Last modified: Monday, June 25, 2007
Award-winning teachers compare notes, share ideas at IU
Past, present Armstrong Teacher Educators participate in retreat at IU School of Education
FOR IMMEDIATE RELEASE
June 25, 2007
BLOOMINGTON, Ind. -- Some of Indiana's best and brightest teachers spent two days at the Indiana University School of Education over the weekend as a part of the annual Armstrong Teacher Educator summer retreat. Twenty-three past and current Armstrong teachers from across Indiana attended professional development seminars and discussed their current experiences Friday and Saturday. Eight Indiana University students also participated as well as School of Education faculty and staff.
Armstrong award winners are nominated by district superintendents and principals, and chosen by a committee of IU faculty and former recipients. The teachers are selected for patterns of outstanding teaching and school leadership as well as their potential to work effectively as mentors and role models for pre-service teachers. The cohort of Armstrong Teacher Educators named for the 2007-08 school year marks the tenth class of award recipients.
While the teachers spent much of their time in sessions learning new ideas, they also noted that making connections with other Armstrong teachers is a valuable outcome of the retreat.
"It's a great way to network teachers who have great ideas and can piggyback off each other," said Cindy Newton, an Armstrong recipient from two years ago who is a middle school media specialist in Connersville. She says she learned a lot just speaking to colleagues over meals. "At the table where I was at lunch, I was just talking to another teacher who is a middle school teacher, another who is sixth grade," she said. "It really helps to get ideas, bounce things off of each other, see what works, what doesn't work."
During workshop sessions, teachers like Newton discussed ideas that have worked well for them. Newton shared her experience using new technology with her students, a skill she is also sharing with an international audience as the June expert for the PBS Teachers professional development website. Newton writes tips and ideas for the "Media Infusion" portion of the site (http://www.pbs.org/teachers/mediainfusion/).
A middle school language arts and reading teacher from northern Indiana demonstrated how she brings word usage to life for her students. Susan Mattocks of Tri-County Middle-Senior High School in Wolcott earned the Armstrong Teacher Educator title this spring. She has developed some unusual ways to engage her students in understanding language. Over the weekend, she asked retreat participants to use word games she's developed, such as constructing short stories entirely from a random grouping of English-language idioms. Her students in Wolcott have told the story of metaphors in living color, producing a video on the subject last spring. Mattocks said she works to make her lessons "world-applicable and life-applicable" for students. She adds, "Anytime you can get the arts involved like I did with the digital camera or with their own artistic work, they really enjoy it even more."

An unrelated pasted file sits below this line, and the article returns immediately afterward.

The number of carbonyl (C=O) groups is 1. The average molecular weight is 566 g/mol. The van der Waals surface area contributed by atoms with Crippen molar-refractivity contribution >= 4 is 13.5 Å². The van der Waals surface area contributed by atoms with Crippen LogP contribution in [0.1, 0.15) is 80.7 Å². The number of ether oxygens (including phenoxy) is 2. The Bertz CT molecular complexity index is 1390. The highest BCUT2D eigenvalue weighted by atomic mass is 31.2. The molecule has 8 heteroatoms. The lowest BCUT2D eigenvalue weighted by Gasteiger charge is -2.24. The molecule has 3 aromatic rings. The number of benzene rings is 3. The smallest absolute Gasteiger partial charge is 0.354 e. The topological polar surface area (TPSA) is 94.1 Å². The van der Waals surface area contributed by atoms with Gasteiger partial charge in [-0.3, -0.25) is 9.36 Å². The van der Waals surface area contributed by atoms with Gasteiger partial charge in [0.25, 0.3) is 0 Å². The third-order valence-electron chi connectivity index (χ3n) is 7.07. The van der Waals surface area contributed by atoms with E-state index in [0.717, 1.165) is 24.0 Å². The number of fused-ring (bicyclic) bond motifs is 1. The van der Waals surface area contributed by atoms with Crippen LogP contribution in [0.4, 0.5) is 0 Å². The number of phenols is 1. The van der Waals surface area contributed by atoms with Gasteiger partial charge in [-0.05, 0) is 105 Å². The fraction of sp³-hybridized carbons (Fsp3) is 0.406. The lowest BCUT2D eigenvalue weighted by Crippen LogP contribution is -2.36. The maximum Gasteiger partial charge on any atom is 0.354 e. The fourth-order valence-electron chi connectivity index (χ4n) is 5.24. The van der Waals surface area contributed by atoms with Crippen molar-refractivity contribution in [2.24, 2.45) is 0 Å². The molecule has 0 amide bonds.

The Armstrong Teacher Educator summer retreat is part of continuing professional development for participants in the program. Throughout each school year, Armstrong teachers invite IU students and faculty to visit their classrooms and also work with campus-based courses, panel discussions, field experience sites, student teaching seminars, research projects and many other activities.
"Our annual Armstrong retreat offers a unique opportunity for award-winning teachers, university faculty and teacher-education students to rub shoulders and learn from one another," said the Armstrong chair in teacher education, professor Diana Lambdin. She points to a variety of weekend activities, including a faculty lecture on students' and teachers' free speech rights, a multi-media presentation by a teacher involved in founding a charter school, and a panel discussion organized by student leaders from the Dean's Advisory Council.
The awards are made possible through the Martha Lea and Bill Armstrong Fund in Teacher Education, established through a gift from Cook Group Companies Inc. of Bloomington. The endowment also supports the Martha Lea and Bill Armstrong Chair in Teacher Education. More information about the Armstrong program is available at http://www.indiana.edu/~atea.
MEDIA OUTLETS: The following comments are available as mp3 files on the IU School of Education Website at http://education.indiana.edu/audio.html.
Mattocks describes how she tries to teach language skills to her middle school students:
"...world-applicable and life-applicable, and anytime you can get the arts involved like I did there either with the digital camera or with their own artistic work, they really enjoy it even more."
Newton says the Armstrong experience provides a great network of teacher resources:
"There are three of us from my year here, and we often e-mail each other or talk to each other. The other day I was talking to somebody about a middle school technology teacher, and he mentioned the person was also an Armstrong teacher, and I've contacted him and put them together. So it's a great way to network teachers who have great ideas and can piggyback off each other."
Newton says she spent much of her time during the retreat "talking shop":
"At the table where I was at lunch, just talking to another teacher who is a middle school teacher, another who is sixth grade. So it really helps to get ideas, bounce things off of each other, see what works, what doesn't work, and so on. Especially if you're in the middle of change, it's nice to have people from around the state to talk to, just get some advice from."